Post written by Vivek Kumbhari, MD, at Johns Hopkins Hospital in Baltimore, Maryland, USA.
Weight regain after Roux-en-Y gastric bypass (RYGB) is common and is partially attributable to dilatation of the gastrojejunostomy (GJ), which diminishes the restrictive capacity of RYGB. Endoscopic revision of dilated GJ, called transoral outlet reduction (TORe), has been proved effective in the management of weight regain and dumping syndrome post RYGB.
A 43-year-old female status post RYGB 3 years prior regained 40% of her lost weight and had symptoms of dumping syndrome. Endoscopy revealed dilated GJ anastomosis to 30mm. We performed TORe using the 2-fold running suture method. Follow-up at 12 weeks showed the patient lost 20% of her gained weight and had postprandial satiety without any symptoms of dumping syndrome. Repeat endoscopy revealed a well healed scar and maintained GJ diameter of 8 mm.
Prior to endoscopic suturing we performed aggressive argon plasma coagulation (APC) therapy to the gastric side of gastric outlet to devitalize the tissue. Eight bites were taken in a circumferential manner around the anastomosis with the initial bite travelling from the jejunal to the gastric side. T-tag was dropped without cinching. An identical suture pattern was performed without removing the scope and then T-tag was dropped. Dilation balloon was inserted through the stoma and inflated to 8mm. In a sequential manner, each suture was cinched over the balloon so the stoma was 8mm in diameter.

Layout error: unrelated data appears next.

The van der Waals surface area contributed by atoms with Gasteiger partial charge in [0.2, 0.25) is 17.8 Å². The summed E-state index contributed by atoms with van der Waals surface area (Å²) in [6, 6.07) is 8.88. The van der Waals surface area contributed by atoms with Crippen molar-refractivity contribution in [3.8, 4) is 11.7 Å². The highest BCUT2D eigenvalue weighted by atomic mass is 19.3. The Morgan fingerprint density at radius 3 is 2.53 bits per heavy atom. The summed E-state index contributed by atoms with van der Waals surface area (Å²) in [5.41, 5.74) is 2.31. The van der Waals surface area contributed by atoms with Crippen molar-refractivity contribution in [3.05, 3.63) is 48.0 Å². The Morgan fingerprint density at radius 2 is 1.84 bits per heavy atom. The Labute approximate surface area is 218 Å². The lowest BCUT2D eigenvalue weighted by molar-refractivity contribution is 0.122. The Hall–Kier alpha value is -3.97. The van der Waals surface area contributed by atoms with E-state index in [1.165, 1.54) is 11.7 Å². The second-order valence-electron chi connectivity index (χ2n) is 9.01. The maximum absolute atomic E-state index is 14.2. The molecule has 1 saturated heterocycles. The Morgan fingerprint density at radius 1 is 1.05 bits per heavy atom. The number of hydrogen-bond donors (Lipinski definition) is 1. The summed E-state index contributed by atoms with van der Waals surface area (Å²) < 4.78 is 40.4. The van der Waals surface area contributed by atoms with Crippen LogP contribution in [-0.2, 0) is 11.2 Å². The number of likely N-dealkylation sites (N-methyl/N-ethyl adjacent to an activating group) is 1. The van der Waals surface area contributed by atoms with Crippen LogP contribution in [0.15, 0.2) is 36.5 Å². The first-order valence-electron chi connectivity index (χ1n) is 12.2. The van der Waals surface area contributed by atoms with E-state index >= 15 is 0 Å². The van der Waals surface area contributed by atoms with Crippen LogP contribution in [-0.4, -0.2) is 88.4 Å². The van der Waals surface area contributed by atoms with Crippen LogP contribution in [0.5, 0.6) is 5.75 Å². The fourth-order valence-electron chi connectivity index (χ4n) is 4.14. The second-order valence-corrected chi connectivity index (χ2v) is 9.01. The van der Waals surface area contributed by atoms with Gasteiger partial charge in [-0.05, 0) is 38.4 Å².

This video demonstrates that endoscopic suturing with the OverStitch endoscopic suturing device can be performed when there is an “inactive” suture in place (ie, a suture can remain inside the working channel of the scope whilst a second “active” suture can be used to take bites). This allows suturing of an outlet or any luminal defect to be performed whilst the defect is open. This allows preservation of anatomical landmarks during the suturing process. Furthermore, it should be noted that when 2 sutures are used, they can be cinched off individually or both sutures can be cinched using a single cinching device.
Read the full article text here.